Advance screenings of Alejandro Gonzalez Innaritu’s epic “The Revenant,” starring Leonardo DiCaprio, are producing all kinds of reactions, all wildly favorable, albeit with caveats.
The Fox movie, based on Michael Punke’s “novel of revenge,” takes place near Yellowstone, Montana, in 1823. It begins with the same bloody incident that launches the book– the gruesome attack by a grizzly bear on trapper Hugh Glass. Innaritu has taken essentially the following sections of Punke’s book and enlarged them into a feasting by animal on man. The bear flips Glass over on his belly and molests him– dry humps him actually– as he nearly devours him. How Innaritu and DiCaprio did this is a movie mystery because it is as real feeling as Bruce the shark in “Jaws” 40 years ago. It’s as real looking as it could be, and maybe the most frightening moment I’ve seen in a film in eons.
You can see a little bit of the frightening bear attack in this trailer:
Here’s the passage from Punke’s book. Nothing is spared in the filming:
First the bear attacks Glass:
The grizzly dropped to all fours and was on him. Glass rolled into a ball, desperate to protect his face and chest. She bit into the back of his neck and lifted him off the ground, shaking him so hard that Glass wondered if his spine might snap. He felt the crunch of her teeth striking the bone of his shoulder blade. Claws raked repeatedly through the flesh of his back and scalp. He screamed in agony. She dropped him, then sank her teeth deep into his thigh and shook him again, lifting him and throwing him to the ground with such force that he lay stunned— conscious, but unable to resist any further. He lay on his back staring up. …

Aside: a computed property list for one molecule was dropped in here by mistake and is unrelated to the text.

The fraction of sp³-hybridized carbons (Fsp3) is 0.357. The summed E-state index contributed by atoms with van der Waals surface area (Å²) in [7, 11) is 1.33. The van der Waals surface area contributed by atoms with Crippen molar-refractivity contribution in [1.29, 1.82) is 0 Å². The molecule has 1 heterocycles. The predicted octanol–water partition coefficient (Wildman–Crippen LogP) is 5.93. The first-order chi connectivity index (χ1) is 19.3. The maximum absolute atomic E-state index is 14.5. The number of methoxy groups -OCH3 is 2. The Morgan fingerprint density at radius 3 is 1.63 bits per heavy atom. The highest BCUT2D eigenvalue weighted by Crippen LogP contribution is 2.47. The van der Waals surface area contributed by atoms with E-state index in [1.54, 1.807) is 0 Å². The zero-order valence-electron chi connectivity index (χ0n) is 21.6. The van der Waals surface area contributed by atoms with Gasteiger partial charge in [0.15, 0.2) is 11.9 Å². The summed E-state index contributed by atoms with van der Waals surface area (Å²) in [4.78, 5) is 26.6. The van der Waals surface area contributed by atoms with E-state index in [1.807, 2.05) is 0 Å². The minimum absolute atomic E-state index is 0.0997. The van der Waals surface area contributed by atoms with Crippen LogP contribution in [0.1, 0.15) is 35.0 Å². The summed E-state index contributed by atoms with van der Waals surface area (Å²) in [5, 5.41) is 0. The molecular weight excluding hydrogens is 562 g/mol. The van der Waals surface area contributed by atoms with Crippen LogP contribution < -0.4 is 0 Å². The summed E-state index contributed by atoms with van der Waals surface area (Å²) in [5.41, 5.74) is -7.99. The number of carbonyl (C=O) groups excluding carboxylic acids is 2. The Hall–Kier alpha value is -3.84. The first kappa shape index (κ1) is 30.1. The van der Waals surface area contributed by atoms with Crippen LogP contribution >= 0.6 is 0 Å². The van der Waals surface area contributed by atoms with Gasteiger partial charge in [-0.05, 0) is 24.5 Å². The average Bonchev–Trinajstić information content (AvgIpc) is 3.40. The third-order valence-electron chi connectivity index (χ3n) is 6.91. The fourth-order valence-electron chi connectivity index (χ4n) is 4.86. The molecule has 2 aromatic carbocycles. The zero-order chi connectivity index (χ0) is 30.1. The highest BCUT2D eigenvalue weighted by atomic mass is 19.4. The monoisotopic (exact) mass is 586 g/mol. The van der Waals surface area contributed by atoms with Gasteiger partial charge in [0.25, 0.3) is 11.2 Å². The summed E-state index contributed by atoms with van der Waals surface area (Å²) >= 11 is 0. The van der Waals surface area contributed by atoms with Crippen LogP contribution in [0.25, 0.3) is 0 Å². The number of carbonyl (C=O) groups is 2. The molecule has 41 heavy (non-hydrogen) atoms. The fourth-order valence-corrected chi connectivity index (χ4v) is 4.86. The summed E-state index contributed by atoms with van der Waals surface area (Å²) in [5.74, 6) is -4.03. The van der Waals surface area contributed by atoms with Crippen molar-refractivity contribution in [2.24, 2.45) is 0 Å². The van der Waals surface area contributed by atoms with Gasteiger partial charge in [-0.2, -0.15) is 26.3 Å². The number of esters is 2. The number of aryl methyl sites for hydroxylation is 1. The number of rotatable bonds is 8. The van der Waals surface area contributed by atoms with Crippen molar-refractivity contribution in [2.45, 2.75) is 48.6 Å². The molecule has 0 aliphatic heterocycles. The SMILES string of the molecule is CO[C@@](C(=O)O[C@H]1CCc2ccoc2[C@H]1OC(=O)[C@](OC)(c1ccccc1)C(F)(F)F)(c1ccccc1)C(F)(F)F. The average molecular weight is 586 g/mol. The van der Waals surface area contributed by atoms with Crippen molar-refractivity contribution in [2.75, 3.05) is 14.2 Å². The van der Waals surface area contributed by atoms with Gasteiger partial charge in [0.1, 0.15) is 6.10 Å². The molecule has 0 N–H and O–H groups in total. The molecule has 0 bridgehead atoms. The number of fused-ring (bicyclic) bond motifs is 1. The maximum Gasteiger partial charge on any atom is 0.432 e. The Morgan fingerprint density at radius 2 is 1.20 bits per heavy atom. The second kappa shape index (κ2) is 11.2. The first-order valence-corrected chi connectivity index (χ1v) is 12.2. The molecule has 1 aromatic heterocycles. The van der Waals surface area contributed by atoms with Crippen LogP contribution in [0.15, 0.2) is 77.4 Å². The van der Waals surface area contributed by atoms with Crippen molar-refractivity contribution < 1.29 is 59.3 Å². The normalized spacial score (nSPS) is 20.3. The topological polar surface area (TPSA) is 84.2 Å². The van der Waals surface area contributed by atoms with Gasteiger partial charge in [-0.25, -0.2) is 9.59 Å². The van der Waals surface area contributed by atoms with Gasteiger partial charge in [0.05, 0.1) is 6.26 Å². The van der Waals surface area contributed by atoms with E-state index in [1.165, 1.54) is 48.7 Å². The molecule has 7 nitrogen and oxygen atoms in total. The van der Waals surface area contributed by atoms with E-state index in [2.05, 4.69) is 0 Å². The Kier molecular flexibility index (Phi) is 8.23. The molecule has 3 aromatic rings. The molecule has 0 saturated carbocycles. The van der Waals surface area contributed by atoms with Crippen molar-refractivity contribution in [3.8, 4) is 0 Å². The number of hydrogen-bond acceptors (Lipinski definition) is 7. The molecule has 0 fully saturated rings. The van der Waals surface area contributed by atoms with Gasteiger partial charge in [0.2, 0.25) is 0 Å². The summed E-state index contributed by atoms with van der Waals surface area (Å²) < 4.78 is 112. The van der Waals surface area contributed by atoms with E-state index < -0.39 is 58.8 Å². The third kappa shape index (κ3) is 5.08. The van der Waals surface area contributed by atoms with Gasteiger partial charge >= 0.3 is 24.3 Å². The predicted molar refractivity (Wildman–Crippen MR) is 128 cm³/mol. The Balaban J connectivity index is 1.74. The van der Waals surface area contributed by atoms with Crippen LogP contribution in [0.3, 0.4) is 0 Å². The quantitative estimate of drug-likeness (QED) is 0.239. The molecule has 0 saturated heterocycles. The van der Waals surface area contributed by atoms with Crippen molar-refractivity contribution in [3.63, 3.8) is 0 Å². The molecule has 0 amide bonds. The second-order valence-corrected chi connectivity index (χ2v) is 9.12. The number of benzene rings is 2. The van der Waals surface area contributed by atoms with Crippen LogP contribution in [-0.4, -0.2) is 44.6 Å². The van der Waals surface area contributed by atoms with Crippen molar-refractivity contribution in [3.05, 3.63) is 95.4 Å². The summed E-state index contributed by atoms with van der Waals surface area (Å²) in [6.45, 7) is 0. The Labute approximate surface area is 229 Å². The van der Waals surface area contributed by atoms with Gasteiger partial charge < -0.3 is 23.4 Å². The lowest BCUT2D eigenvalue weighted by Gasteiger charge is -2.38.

Then Glass is found after the attack by Harris, one of the trappers:
…he had never seen human carnage like this, fresh in the wake of attack. Glass was shredded from head to foot. His scalp lay dangling to one side, and it took Harris an instant to recognize the components that made up his face. Worst was his throat. The grizzly’s claws had cut three deep and distinct tracks, beginning at the shoulder and passing straight across his neck.
Another inch and the claws would have severed Glass’s jugular. As it was, they had laid open his throat, slicing through muscle and exposing his gullet. The claws had also cut the trachea, and Harris watched, horrified, as a large bubble formed in the blood that seeped from the wound. It was the first clear sign that Glass was alive. Harris rolled Glass gently on his side to inspect his back. Nothing remained of his cotton shirt. Blood oozed from deep puncture wounds at his neck and shoulder.
His right arm flopped unnaturally. From the middle of his back to his waist, the bear’s raking claws left deep, parallel cuts. It reminded Harris of tree trunks he had seen where bears mark their territory, only these marks were etched in flesh instead of wood. On the back of Glass’s thigh, blood seeped through his buckskin breeches. Harris had no idea where to begin….
It’s not the only shocking moment in “The Revenant.” Later in the movie– and the novel– Glass (DiCaprio) comes upon a dead horse, removes its insides, takes off his clothes and climbs inside the carcass for warmth during a storm. If you’ve already survived the bear scene, this is the coup de grace.
And what will Fox do with two potential Best Picture nominees with lead actors and directors in direct competition? They already have a huge box office crowd pleaser with an Oscar performance by Matt Damon in “The Martian.” Every studio should have these problems! They’re almost un-bearable!